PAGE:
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This fall, we’ve been developing an exciting new collaborative curatorial project, working with the Remember the Triangle Fire Coalition and Ruth Sergel. In honor of the upcoming centennial of the Triangle Shirtwaist Factory Fire on March 25, 2011, we’ve developed and designed the Triangle Fire Open Archive, a curated online archive of community-created objects and stories. We’re encouraging people to submit objects culled from personal & public collections, and to use these objects to tell their own stories relating to the history of the Fire, or to the labor, immigration and gendered issues of the Fire that are still critical and resonant today.
Through the collaborative curation of the Open Archive, we’ll be able to see objects, and read narratives, never before seen together.
On Monday December 13, we had our first evening of collecting objects, working with Lucy Oakley and Marci Reaven’s class at NYU, who have recently curated the soon-to-open Grey Art Gallery exhibition, “Art/Memory/Place: Commemorating the Triangle Shirtwaist Factory Fire”.
The students did a phenomenal job of writing new reflections on their favorite objects they’ve found in researching the Triangle Fire – some drawn from public collections (as above, a portion of an image from the Kheel Center), and some drawn from their own family albums. Many contributed these objects (in digital form) to the Open Archive, and we’re thrilled to have started down the path building the Triangle Fire Open Archive with them.
We look forward to many more people getting involved, contributing objects, and telling stories through the Open Archive in the months to come – either through our online tool or at our open public events, when we’ll help photograph and digitize people’s objects.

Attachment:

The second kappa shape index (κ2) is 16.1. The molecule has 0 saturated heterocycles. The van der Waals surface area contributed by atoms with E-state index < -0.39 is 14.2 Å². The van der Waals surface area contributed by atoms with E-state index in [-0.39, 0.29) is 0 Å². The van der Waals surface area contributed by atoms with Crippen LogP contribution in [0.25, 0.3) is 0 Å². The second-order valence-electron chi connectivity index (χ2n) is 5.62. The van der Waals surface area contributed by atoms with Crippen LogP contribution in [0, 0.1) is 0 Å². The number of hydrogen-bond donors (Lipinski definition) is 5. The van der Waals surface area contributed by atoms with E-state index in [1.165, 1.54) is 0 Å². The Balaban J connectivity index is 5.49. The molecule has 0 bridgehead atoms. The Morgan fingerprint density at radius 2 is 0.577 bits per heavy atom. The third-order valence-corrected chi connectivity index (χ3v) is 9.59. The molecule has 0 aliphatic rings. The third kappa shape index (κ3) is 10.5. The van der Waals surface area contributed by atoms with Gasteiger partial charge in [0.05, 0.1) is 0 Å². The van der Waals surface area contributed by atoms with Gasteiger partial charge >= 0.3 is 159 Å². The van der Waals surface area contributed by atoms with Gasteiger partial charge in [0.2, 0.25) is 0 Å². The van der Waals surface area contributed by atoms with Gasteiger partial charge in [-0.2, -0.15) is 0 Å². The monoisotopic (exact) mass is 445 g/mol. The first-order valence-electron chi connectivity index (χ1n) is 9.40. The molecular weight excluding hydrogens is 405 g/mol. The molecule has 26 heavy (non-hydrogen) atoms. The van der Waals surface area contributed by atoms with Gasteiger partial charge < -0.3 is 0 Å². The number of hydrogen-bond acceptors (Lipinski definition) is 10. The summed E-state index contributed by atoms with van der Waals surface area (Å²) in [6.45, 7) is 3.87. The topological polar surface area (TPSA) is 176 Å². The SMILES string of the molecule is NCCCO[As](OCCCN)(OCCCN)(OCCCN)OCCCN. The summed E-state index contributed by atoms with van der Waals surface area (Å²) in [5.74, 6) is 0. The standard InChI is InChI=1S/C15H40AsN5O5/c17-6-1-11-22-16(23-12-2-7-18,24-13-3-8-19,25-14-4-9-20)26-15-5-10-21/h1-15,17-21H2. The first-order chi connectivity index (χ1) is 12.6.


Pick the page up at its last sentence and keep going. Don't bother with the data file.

All the digital material collected will be donated and archived by the Kheel Center which hosts the preeminent website on the Triangle Shirtwaist Factory Fire. The site will go live in January of 2011 – we’ll keep you posted!
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In the Fall of 2009 I embarked on an experiment with my colleague, landscape architect Elliott Maltby : co-teaching a hybrid design and social science studio on public space at Parsons the New School for Design. I reflected on the interdisciplinary process of developing our “Public Space Critical Studio + Practice-based Seminar” on this blog few months ago, here.
Once the class was over, Elliott and I did some deeper reflecting, and wrote an article on our experience of developing and teaching “hybrid ways of doing.” I am pleased to announce that this article, valuable for anyone thinking about interdisciplinary collaboration and teaching, is now available in the most recent edition of the International Journal for Architectural Research. “Hybrid ways of doing: A model for teaching public space” by Gabrielle Bendiner-Viani and Elliott Maltby is downloadable here and from the project as featured on Buscada.
We welcome your experiences with this kind of teaching and thinking.